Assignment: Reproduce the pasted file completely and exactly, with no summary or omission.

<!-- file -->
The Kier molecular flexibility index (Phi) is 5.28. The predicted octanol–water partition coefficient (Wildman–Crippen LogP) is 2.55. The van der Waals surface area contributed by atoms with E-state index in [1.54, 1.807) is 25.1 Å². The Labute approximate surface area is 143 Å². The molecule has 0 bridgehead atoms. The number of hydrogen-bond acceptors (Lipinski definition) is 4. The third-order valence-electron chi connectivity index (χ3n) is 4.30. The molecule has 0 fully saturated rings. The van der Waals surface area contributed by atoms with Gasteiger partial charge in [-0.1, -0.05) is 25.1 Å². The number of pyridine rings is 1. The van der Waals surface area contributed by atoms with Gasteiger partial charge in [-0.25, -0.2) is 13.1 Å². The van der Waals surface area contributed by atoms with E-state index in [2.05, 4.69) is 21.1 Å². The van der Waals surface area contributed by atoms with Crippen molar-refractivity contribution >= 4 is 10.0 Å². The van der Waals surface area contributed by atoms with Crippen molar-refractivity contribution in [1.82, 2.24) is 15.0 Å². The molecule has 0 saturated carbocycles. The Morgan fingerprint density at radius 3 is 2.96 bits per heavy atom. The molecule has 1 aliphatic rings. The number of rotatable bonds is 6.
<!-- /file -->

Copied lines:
The Kier molecular flexibility index (Phi) is 5.28. The predicted octanol–water partition coefficient (Wildman–Crippen LogP) is 2.55. The van der Waals surface area contributed by atoms with E-state index in [1.54, 1.807) is 25.1 Å². The Labute approximate surface area is 143 Å². The molecule has 0 bridgehead atoms. The number of hydrogen-bond acceptors (Lipinski definition) is 4. The third-order valence-electron chi connectivity index (χ3n) is 4.30. The molecule has 0 fully saturated rings. The van der Waals surface area contributed by atoms with Gasteiger partial charge in [-0.1, -0.05) is 25.1 Å². The number of pyridine rings is 1. The van der Waals surface area contributed by atoms with Gasteiger partial charge in [-0.25, -0.2) is 13.1 Å². The van der Waals surface area contributed by atoms with E-state index in [2.05, 4.69) is 21.1 Å². The van der Waals surface area contributed by atoms with Crippen molar-refractivity contribution >= 4 is 10.0 Å². The van der Waals surface area contributed by atoms with Crippen molar-refractivity contribution in [1.82, 2.24) is 15.0 Å². The molecule has 0 saturated carbocycles. The Morgan fingerprint density at radius 3 is 2.96 bits per heavy atom. The molecule has 1 aliphatic rings. The number of rotatable bonds is 6.